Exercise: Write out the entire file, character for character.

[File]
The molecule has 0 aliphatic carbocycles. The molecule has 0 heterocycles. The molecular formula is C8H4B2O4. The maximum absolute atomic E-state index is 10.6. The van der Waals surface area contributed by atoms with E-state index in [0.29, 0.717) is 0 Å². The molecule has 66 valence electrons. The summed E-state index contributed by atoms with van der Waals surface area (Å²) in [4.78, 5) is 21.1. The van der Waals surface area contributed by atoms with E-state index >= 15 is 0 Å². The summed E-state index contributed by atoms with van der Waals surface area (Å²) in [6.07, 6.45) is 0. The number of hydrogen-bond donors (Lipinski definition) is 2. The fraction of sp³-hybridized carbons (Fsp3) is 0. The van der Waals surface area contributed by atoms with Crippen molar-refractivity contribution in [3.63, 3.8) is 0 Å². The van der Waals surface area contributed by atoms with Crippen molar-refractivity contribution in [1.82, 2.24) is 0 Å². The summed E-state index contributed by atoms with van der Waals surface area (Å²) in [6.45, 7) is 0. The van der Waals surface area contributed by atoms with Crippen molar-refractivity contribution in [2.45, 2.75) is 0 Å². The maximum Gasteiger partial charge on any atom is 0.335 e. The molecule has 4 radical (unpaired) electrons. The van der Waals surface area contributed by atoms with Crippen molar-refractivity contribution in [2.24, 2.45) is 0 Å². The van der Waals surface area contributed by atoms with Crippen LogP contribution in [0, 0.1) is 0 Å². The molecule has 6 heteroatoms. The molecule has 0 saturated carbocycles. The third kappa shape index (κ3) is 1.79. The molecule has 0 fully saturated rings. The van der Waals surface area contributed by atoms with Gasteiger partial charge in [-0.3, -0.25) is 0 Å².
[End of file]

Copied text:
The molecule has 0 aliphatic carbocycles. The molecule has 0 heterocycles. The molecular formula is C8H4B2O4. The maximum absolute atomic E-state index is 10.6. The van der Waals surface area contributed by atoms with E-state index in [0.29, 0.717) is 0 Å². The molecule has 66 valence electrons. The summed E-state index contributed by atoms with van der Waals surface area (Å²) in [4.78, 5) is 21.1. The van der Waals surface area contributed by atoms with E-state index >= 15 is 0 Å². The summed E-state index contributed by atoms with van der Waals surface area (Å²) in [6.07, 6.45) is 0. The number of hydrogen-bond donors (Lipinski definition) is 2. The fraction of sp³-hybridized carbons (Fsp3) is 0. The van der Waals surface area contributed by atoms with Crippen molar-refractivity contribution in [3.63, 3.8) is 0 Å². The van der Waals surface area contributed by atoms with Crippen molar-refractivity contribution in [1.82, 2.24) is 0 Å². The summed E-state index contributed by atoms with van der Waals surface area (Å²) in [6.45, 7) is 0. The van der Waals surface area contributed by atoms with Crippen molar-refractivity contribution in [2.45, 2.75) is 0 Å². The maximum Gasteiger partial charge on any atom is 0.335 e. The molecule has 4 radical (unpaired) electrons. The van der Waals surface area contributed by atoms with Crippen molar-refractivity contribution in [2.24, 2.45) is 0 Å². The van der Waals surface area contributed by atoms with Crippen LogP contribution in [0, 0.1) is 0 Å². The molecule has 6 heteroatoms. The molecule has 0 saturated carbocycles. The third kappa shape index (κ3) is 1.79. The molecule has 0 fully saturated rings. The van der Waals surface area contributed by atoms with Gasteiger partial charge in [-0.3, -0.25) is 0 Å².